Malignant mesothelioma (me-zo-thee-le-O-muh) is a rare cancer that occurs in the thin layer of tissue that covers the majority of your internal organs (mesothelium).
Doctors divide mesothelioma into different types based on what part of the mesothelium is affected, including:
- Pleural malignant mesothelioma, which affects the tissue that surrounds the lungs and is the most common form of mesothelioma.
- Peritoneal mesothelioma, which occurs in the tissue in your abdomen.
- Pericardial mesothelioma, which affects the tissue surrounding the heart.
- Mesothelioma of the tunica vaginalis, which occurs in the lining around the testicles.
Continue reading Mesothelioma
Zeolite Enhanced is always near the top of the list of supplements to take for fighting cancer. It is a powerful cancer cell killer. It also supports the detoxification process by grabbing hold of toxins so the detox products can flush them out.
Continue reading Cancer Killers
Acute myelogenous leukemia (AML) is a cancer of the blood and bone marrow — the spongy tissue inside bones where blood cells are made.
The word “acute” in acute myelogenous leukemia denotes the disease’s rapid progression and the fact that it affects immature blood cells, rather than mature ones. It’s called myelogenous (MI-uh-loj-uh-nus) leukemia because it affects a group of white blood cells called the myeloid cells, which normally develop into the various types of mature blood cells, such as red blood cells, white blood cells and platelets.
Acute myelogenous leukemia is also known as acute myeloid leukemia, acute myeloblastic leukemia, acute granulocytic leukemia and acute nonlymphocytic leukemia.
General signs and symptoms of the early stages of acute myelogenous leukemia may mimic those of the flu or other common diseases. Signs and symptoms may vary based on the type of blood cell affected. Signs and symptoms of acute myelogenous leukemia include: Continue reading Acute myelogenous leukemia
Finding a breast lump or some other change in your breast may stir fears of breast cancer — and understandably so.
Try not to worry. The odds are in your favor. Most breast lumps — as many as four out of five that are biopsied — are noncancerous (benign). But it’s still important to have the breast lump evaluated by a doctor to be certain you don’t have cancer.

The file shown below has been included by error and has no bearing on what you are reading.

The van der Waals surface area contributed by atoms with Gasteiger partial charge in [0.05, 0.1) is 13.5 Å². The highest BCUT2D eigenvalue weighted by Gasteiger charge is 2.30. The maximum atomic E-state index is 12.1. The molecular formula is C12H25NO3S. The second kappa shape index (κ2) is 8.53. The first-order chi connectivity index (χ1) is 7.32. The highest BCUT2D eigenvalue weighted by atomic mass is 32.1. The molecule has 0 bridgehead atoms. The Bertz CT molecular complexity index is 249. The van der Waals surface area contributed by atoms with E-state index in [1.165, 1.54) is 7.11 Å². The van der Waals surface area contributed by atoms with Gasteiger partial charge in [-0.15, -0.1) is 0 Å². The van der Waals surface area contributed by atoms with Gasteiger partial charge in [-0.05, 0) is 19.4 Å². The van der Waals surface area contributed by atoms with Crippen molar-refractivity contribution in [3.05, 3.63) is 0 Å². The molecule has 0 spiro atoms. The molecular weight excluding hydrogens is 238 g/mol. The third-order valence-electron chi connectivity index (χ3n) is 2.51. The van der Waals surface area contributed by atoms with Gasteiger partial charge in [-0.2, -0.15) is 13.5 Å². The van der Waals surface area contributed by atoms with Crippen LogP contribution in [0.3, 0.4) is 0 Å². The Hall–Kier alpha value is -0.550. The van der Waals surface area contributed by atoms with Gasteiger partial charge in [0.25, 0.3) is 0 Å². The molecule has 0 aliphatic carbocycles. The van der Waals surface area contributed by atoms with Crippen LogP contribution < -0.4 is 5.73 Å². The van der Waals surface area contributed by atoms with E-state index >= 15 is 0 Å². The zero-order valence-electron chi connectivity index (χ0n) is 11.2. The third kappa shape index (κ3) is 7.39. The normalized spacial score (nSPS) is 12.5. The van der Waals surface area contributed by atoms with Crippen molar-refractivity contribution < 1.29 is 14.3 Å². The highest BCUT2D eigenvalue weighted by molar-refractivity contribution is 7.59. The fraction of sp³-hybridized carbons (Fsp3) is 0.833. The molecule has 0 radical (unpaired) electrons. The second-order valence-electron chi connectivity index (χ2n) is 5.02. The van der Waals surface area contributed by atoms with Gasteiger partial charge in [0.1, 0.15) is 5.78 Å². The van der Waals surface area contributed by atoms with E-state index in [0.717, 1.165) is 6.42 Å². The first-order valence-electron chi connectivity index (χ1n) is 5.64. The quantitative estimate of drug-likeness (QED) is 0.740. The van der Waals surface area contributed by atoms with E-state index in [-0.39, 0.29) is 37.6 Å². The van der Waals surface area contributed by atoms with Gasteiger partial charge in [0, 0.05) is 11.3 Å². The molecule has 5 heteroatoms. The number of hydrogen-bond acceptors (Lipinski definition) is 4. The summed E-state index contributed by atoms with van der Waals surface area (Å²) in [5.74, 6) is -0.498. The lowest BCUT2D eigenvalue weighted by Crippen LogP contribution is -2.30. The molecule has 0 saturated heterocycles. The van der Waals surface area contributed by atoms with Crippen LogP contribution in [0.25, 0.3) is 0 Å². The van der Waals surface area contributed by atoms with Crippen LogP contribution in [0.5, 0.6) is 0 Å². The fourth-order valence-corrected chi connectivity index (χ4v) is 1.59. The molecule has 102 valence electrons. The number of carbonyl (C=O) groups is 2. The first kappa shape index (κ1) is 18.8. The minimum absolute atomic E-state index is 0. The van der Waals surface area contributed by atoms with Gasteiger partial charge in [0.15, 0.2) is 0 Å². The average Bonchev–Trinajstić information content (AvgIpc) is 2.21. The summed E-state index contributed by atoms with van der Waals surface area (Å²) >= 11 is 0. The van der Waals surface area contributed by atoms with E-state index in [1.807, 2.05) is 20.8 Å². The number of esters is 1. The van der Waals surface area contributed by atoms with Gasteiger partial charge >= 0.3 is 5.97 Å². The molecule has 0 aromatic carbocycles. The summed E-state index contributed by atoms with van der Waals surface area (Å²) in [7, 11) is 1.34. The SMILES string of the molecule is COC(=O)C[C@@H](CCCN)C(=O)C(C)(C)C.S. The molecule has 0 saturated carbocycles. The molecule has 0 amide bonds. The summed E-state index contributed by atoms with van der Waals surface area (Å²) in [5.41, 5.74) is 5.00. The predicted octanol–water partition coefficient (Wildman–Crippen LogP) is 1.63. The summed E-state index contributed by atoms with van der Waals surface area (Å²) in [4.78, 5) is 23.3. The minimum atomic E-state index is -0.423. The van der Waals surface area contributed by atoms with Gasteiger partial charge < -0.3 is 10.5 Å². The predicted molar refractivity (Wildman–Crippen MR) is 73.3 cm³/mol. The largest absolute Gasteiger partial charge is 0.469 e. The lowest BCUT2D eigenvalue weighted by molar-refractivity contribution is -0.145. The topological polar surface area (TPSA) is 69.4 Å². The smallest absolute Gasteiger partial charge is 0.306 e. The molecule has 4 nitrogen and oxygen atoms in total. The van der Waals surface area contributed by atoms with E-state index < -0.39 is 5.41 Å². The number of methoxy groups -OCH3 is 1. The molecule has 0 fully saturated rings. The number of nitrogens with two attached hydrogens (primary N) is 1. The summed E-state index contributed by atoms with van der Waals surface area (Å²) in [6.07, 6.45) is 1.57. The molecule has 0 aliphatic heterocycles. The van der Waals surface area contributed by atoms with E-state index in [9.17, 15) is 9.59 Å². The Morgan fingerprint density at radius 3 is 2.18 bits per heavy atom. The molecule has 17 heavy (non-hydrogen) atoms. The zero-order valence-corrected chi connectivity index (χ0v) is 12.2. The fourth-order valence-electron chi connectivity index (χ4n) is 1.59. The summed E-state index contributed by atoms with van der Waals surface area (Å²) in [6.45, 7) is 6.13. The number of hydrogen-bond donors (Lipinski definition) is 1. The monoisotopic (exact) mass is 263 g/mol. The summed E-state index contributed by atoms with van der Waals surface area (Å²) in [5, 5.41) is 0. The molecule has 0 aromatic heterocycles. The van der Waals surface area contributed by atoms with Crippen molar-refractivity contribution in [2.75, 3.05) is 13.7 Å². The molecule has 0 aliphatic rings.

If evaluation of the breast lump reveals breast cancer, you’ve taken a vital step toward dealing with the disease. Early detection gives you the best chance for successful treatment.
During a breast self-exam, you’ll feel tissues of varying consistency. Glandular tissue usually feels firm and slightly rope-like, bumpy or lumpy (nodular); it’s primarily felt in the upper, outer region of your breast. Surrounding fat tissue is soft; it’s often felt in the inner and lower portions of your breast. The contrast between these two types of tissue is often more pronounced just before your period due to hormonal influences on the breast.
Besides changes related to your menstrual cycle, breast tissue also changes as you age. In the majority of women, breast tissue becomes more fatty and less dense over time. You may find that Continue reading Breast cancer
Cancer refers to any one of a large number of diseases characterized by the development of abnormal cells that divide uncontrollably and have the ability to infiltrate and destroy normal body tissue. Cancer also has the ability to spread throughout your body.
Cancer is the second-leading cause of death in the United States. But survival rates are improving for many types of cancer thanks to improvements in cancer screening and cancer treatment.
Signs and symptoms caused by cancer will vary depending on what part of the body is affected. Some general signs and symptoms associated with, but not specific to, cancer include: